Steven A. Levine
Coordinator for Educational Programs
Last week the New York Times reported the death of Dr. Jean Pakter at age 101, director of New York City’s Bureau of Maternity and Child Services from 1960-1982. As her obituary noted, Dr. Pakter was not an ordinary functionary, but a pioneering researcher and clinician “who made New York City a national model for providing safe, legal abortions and led an innovative effort to educate women about the benefits of birth control, prenatal nutrition and breast-feeding.”
Dr. Pakter was also one of the first researchers to note the rise of unwed mothers and her article “Out of Wedlock Births in New York City, 1961”was cited by Daniel Patrick Moynihan in his controversial and influential report, “The Negro Family: The Case for National Action.” She also published some of the initial research on abortion in articles such as “Two Years Experience in New York City With the Liberalized Abortion Law-Progress and Problems” in the American Journal of Public Health, June 1973.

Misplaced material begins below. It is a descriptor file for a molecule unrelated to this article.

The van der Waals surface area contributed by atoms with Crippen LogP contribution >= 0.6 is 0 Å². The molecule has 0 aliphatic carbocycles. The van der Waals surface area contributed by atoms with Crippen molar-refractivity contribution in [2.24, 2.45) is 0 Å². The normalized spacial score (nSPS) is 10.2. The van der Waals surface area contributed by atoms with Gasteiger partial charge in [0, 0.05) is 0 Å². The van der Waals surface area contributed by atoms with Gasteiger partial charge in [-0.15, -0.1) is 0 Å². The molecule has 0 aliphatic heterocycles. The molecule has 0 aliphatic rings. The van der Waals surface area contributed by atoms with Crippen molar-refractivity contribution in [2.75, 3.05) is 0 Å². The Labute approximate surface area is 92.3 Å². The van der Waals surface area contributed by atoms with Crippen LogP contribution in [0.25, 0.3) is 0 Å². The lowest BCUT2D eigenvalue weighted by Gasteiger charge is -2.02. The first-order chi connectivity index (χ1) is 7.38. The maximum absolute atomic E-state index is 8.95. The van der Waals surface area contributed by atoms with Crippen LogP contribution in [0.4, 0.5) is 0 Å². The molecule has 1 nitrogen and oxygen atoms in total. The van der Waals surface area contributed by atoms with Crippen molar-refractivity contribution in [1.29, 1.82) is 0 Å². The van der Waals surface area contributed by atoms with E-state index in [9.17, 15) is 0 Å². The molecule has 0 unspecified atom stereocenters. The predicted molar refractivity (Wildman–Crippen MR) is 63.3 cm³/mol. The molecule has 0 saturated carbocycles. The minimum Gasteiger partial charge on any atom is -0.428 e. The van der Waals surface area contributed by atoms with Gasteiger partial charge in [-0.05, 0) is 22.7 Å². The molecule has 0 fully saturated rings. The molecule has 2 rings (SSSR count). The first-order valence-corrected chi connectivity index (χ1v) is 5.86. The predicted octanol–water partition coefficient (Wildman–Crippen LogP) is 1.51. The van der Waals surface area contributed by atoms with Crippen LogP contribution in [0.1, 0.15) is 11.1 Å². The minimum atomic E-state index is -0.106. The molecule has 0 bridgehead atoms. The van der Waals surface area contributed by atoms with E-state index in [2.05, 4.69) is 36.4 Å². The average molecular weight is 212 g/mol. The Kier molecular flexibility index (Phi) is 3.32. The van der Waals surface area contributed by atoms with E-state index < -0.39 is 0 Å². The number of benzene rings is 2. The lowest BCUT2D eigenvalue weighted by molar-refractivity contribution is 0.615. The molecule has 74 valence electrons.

She came to prominence in Mayor Robert F. Wagner’s Department of Health compiling reports about the commerce in abortion when it was illegal, including statistics on the number of women injured or killed by illegal practitioners. After New York State made abortion legal in 1970, Dr. Pakter, who had advocated for the law, set up the guidelines for clinics performing abortions and mandated that all abortions performed after 12 weeks be done in hospitals, which became national models. Supreme Court Justice Harry Blackmun cited her research in the Roe v. Wade decision in 1973.
To learn more about Dr. Jean Pakter or public health in New York City please feel free to contact to contact the Archives or go to our Health in America website and “You and Your Health: Public Health in New York City” curriculum.